Updates of bad forecasts: Let’s follow them up and see what happened!

People make bad forecasts, then they move on. Do the forecasts ever get fixed? Do experts learn from their mistakes? Let’s look at three examples. 1. The economist who kept thinking that the Soviets were catching up Paul Samuelson: Yes, the above graph was from 1961, but “in subsequent editions Samuelson presented the same analysis […]

Which experts should we trust?

In a comment on our post, “Expert writes op-ed in NYT recommending that we trust the experts,” commenter DCE writes: Perhaps this post can have a follow-up on “How do I choose which experts to believe?” While broadly, Pigliucci’s “Nonsense on Stilts” offers some good discussion, there is the real issue of ulterior motives in […]

The history of low-hanging intellectual fruit

Alex Tabarrok asks, why was the game Dungeons and Dragons, or something like it, not invented in ancient Rome? He argues that the ancient Romans had the technology (that would be dice, I guess) so why didn’t someone thing of inventing a random-number-driven role-playing game? I don’t have an answer, but I think we can […]

“Which, in your personal judgment, is worse, if you could only choose ONE? — (a) A homosexual (b) A doctor who refuses to make a house call to someone seriously ill?”

Old polls are the greatest. From the Harris 1969 Changing Morality Survey: How many people knew a gay person? The gay penumbra was pretty small back then. Only something like 12% of the population said they knew a gay person. Or maybe 12% is a lot; I’m not quite sure how to think about this […]

Negativity (when applied with rigor) requires more care than positivity.

Tyler Cowen writes: Avoid criticizing other public intellectuals. In fact, avoid the negative as much as possible. However pressing a social or economic issue may be, there is almost always a positive and constructive way to reframe your potential contribution. This also will force you to keep on thinking harder, because it is easier to […]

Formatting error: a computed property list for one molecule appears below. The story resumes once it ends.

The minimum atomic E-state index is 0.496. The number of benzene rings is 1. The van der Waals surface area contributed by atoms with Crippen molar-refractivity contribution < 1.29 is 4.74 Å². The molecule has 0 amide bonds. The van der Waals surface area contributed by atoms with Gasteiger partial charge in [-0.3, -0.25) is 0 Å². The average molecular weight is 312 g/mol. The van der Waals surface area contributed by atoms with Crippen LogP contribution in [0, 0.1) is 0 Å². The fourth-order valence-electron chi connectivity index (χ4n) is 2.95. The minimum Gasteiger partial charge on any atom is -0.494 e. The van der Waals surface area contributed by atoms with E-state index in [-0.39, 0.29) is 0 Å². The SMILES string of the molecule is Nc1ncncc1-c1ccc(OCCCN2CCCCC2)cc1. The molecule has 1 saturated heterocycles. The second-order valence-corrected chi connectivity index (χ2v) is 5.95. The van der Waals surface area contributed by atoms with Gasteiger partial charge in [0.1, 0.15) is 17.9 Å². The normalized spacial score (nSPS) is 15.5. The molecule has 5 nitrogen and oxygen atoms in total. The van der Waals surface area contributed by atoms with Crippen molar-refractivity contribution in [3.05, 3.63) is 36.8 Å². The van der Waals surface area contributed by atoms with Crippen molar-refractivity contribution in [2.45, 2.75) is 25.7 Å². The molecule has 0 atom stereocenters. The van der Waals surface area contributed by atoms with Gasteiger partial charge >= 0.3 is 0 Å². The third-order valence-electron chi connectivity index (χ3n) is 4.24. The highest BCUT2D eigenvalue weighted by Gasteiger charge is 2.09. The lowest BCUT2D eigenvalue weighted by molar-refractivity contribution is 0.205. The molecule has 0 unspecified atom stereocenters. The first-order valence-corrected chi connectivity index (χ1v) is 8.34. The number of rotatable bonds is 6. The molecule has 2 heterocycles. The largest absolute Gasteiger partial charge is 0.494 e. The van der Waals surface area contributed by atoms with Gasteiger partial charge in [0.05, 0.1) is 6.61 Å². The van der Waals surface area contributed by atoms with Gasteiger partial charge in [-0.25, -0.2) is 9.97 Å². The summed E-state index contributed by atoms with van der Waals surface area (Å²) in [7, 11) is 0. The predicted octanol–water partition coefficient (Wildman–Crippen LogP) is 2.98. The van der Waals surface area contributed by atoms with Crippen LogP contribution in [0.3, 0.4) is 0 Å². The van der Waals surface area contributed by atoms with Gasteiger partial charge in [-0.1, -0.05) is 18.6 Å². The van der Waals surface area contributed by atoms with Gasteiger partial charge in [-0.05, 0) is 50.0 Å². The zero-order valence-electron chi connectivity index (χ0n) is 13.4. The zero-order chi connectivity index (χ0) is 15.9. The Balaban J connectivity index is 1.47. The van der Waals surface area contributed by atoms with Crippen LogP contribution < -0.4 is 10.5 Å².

Male bisexuality gets Big PNAS Energy

Do flowers exist at night?—John Mulaney and the Sack Lunch Bunch I have very little to say here, except to let you all know that the venerable PNAS has today published a paper (edited by Steven Pinker) letting use know that male bisexuality exists. Here it is: Robust evidence for bisexual orientation among men (The paper […]

Can the science community help journalists avoid science hype? It won’t be easy.

tl;dr: Selection bias. The public letter Michael Eisen and Rob Tibshirani write: Researchers have responded to the challenge of the coronavirus with a commitment to speed and cooperation, featuring the rapid sharing of preliminary findings through “preprints,” scientific manuscripts that have not yet undergone formal peer review. . . . But the open dissemination of […]

“Sorry, there is no peer review to display for this article.” Huh? Whassup, BMJ?

OK, this is weird. Yesterday we reported on an article with questionable statistical analysis published in the British Medical Journal. This one’s different from some other examples we’ve discussed recently (Surgisphere and Stanford) in that the author list of this recent article includes several statisticians. One way to get a handle on this situation is […]

Conflicting public attitudes on redistribution

Sociologist David Weakliem wrote recently: A Quinnipiac poll from April 2019: “Do you support or oppose raising the tax rate to 70% on an individual’s income that is over $10 million dollars?” 36% support, 59% oppose A CNN poll from February 2019: “Would you favor or oppose raising the personal income tax rate for those […]

The “scientist as hero” narrative

We’ve talked about the problems with the scientist-as-hero paradigm; see “Narrative #1” discussed here. And, more recently, we’ve considered how this narrative has been clouding people’s thinking regarding the coronavirus; see here and here. That latter example is particularly bad because it involved a reporter with an undisclosed conflict of interest. But the scientist-as-hero narrative […]